As we found with Volume 3, things moved at a rather slow pace for the publication of Volume 4, but you will be pleased to hear that it has finally made its appearance, detailing 25 of the High School’s casualties in World War II.
Don’t think, incidentally, that we were running out of steam. As I mentioned last time, all five volumes have been deliberately constructed to contain the same amount of material as all of the others. Furthermore, that material is, overall, of the same quality as all the other volumes. No single book is full of exciting stories of derring-do, at the expense of another volume devoid of all excitement. I took great care to make that the case.
Indeed, Volume 4 contains the detailed story of “Watty” Watson, the Battle of Britain fighter pilot who would die, it was alleged by his colleagues in 152 Squadron, the victim of Irish saboteurs in the parachute packing plant.
This volume, therefore, portrays not just the terrible excitement of World War II, but the backgrounds of these 25 young men who died fighting it. Their families, their houses, their school years with Masters very different from those of today:
You can read about their boyhood hobbies, their sporting triumphs, where they worked as young adults and the jobs they had. And all of this is related against the background of the living Nottingham of yesteryear, a city almost completely different from that of today.
That is not to say, of course, that you will not find all the details of the conflicts in which these young men fought and the circumstances in which they met their deaths. On occasion, particularly in the case of the more peculiar training accidents, I have even attempted to find explanations for events. Most details of this kind were completely unknown until I carried out my groundbreaking research.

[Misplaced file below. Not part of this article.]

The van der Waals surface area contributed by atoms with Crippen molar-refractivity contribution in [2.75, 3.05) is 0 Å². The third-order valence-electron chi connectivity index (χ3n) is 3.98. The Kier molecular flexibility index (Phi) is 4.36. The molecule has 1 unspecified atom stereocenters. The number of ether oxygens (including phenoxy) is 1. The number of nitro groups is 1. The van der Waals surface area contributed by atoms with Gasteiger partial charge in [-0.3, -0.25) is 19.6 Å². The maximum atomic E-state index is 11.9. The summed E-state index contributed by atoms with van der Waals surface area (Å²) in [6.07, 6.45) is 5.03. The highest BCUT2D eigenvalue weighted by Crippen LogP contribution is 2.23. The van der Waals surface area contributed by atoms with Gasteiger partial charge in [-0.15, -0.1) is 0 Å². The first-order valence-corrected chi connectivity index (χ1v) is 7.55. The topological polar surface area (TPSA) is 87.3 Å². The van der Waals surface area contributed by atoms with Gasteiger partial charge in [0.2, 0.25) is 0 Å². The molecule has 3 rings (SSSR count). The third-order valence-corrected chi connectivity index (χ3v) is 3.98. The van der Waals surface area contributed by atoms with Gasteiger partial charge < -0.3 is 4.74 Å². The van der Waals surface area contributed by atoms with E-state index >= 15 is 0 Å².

In this volume, you will meet the ON who was killed trying to defend Liverpool at night in a Boulton Paul Defiant night-fighter:
The ON shot down over West Norfolk by Oberleutnant Paul Semrau of the Fernnachtjagd:
The ON who flew his Vickers Wellington straight into the cold waters of Tremadog Bay in North Wales, for no apparent reason:
The ON who worked for the Air Transport Auxiliary, ferrying American bombers across the Atlantic:
The ON who left his jacket hanging in the School Archives, where it still hangs today. Alas, it may look as if it is waiting for its owner to come in, a laughing, jovial, chubby middle aged man, who will boast that his school cricket blazer still fits him, but who will be sadly disappointed when he takes it off the hanger and realises just how thin he was back in the day.
Alas, he sleeps now in Tobruk Cemetery:
Another ON perished trying to cross the River Volturno in Italy. He and his colleagues were prevented, temporarily, from so doing by the Hermann Göring Division and the 15th Panzergrenadiers.
The ON whose Whitley bomber crossed the North Sea on a bombing mission only to be hit by anti-aircraft fire and crash, as my researches have discovered, on a hillside near Hüffe Farm south of the village of Lashorst, near the small town of Preußisch Oldendorf in North Rhine-Westphalia, nineteen miles east-north-east of Osnabrück and almost midway between that city and Hannover:
The ON in the wrong place at the wrong time. The place, the Bomb Dump at RAF Graveley, which stored the bombs for the missions of an entire squadron over, at least, a number of days. The time, five seconds before it all blew up.
The ON who fought with the SAS, the Special Air Service and then the SBS, the Special Boat Service. The SAS still do not know how he died.
The ON whose family owned and traded under the name of “Pork Farms”:
The ON, a young man whose “fast in-swinging ‘yorker’ on the leg stump was so devastating on its day.” Alas, six years later, he was one of the day’s casualties “laid out on the ground in front of the church wall” in Hérouville, as the Allies fought hard to clear another of the many little villages in Normandy.
And finally, the ON who was a history lecturer at Glasgow University, but who, in October 1941, thought it was his duty to give lectures to the ordinary troops in the North African and Mediterranean theatres about why we are fighting and the world after the war. Backwards and forwards he criss-crossed the area time and again. And the ordinary men lapped it up. They were so happy that a university lecturer who didn’t need to be there had come to see them and to explain the politics of the day.
And don’t forget, our history writing motto still remains:
“No tale is left untold. No anecdote is ignored.”
This book is now available for purchase through Lulu.com: